June 20, 2011

Whatever Happened to Iceland?

A few years ago, Iceland's fall was all the rage and 60 Minutes did an Armageddon-like scenario concerning their economy, but now you rarely hear anything about them (except in precincts I rarely frequent).

Well turns out Iceland's fine, thank you very much:
Today, Iceland is recovering. The three new banks had combined profit of $309 million in the first nine months of 2010. GDP grew for the first time in two years in the third quarter, by 1.2 percent, inflation is down to 1.8 percent and the cost of insuring government debt has tumbled 80 percent. Stores in Reykjavik were filled with Christmas shoppers in early December, and bank branches were crowded with customers.
And even during the worst of it, in 2009, the Icelanders seemed content.

Meanwhile, years ago watching European countries fashion a unified currency without a democratic underpinning seemed crazy. It was:
I sometimes think Kohl, Mitterrand, Delors and co instinctively knew that this would happen.

They probably calculated that if only they could achieve monetary union, the euro would create such strains that the de facto creation of a United States of Europe would be impossible to resist. The trouble is that there is just no democratic mandate for anything of the kind.

As Angela Merkel is constantly obliged to point out, the German people would never have supported joining the euro if they had been told that they would become the guarantors of the debts of Greece. The Greeks would never have gone into the euro if they thought it meant the complete surrender of their economic independence and the destruction of their standards of living. As for the UK taxpayer, none of us believed that a condition of EU membership was the payment of billions in ransom money to stop the euro blowing up.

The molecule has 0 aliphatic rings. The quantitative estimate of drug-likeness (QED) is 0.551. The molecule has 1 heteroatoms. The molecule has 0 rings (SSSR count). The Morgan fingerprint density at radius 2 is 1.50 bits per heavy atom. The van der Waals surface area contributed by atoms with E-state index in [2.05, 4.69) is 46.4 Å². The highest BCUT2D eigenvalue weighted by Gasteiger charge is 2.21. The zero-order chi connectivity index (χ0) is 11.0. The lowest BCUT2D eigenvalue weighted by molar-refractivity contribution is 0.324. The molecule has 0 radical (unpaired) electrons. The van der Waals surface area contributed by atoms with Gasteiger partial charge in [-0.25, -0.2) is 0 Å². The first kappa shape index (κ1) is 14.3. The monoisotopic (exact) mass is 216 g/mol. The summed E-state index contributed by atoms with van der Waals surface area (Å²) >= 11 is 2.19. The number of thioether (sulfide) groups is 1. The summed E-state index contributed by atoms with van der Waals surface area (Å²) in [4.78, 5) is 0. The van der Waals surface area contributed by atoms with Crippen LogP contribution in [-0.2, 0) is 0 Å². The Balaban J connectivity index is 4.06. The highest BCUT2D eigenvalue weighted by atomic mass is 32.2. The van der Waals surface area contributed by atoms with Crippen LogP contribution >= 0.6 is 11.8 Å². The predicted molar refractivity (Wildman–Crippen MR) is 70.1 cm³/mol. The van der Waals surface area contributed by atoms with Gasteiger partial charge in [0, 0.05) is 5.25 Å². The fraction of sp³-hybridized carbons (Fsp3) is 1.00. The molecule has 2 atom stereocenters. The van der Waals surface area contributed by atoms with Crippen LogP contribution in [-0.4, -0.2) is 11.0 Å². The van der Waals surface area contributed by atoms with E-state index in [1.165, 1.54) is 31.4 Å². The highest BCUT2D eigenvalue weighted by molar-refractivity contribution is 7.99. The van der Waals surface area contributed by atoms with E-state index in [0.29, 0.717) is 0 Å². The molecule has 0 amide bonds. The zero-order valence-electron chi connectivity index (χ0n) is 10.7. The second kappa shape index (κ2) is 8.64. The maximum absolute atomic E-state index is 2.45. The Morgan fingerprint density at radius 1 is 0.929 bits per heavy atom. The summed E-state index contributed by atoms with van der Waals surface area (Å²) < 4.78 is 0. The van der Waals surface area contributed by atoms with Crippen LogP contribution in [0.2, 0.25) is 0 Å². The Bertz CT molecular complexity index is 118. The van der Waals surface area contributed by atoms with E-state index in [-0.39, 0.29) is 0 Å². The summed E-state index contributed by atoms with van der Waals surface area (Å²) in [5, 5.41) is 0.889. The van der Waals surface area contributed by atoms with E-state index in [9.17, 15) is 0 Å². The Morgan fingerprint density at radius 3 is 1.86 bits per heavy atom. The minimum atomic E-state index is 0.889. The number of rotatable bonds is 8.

For years, European governments have been saying that it would be insane and inconceivable for a country to leave the euro. But this second option is now all but inevitable, and the sooner it happens the better. We have had the hamartia - the tragic flaw in the system that allowed high-spending countries to free ride on low interest rates. We have had the hubris - the belief the good times would never end. We have had nemesis - disaster. We now need the anagnorisis - the moment of recognition that Greece would be better off in a state of Byronic liberation, forging a new economic identity with a New Drachma. Then there will be catharsis, the experience of purgation and relief.

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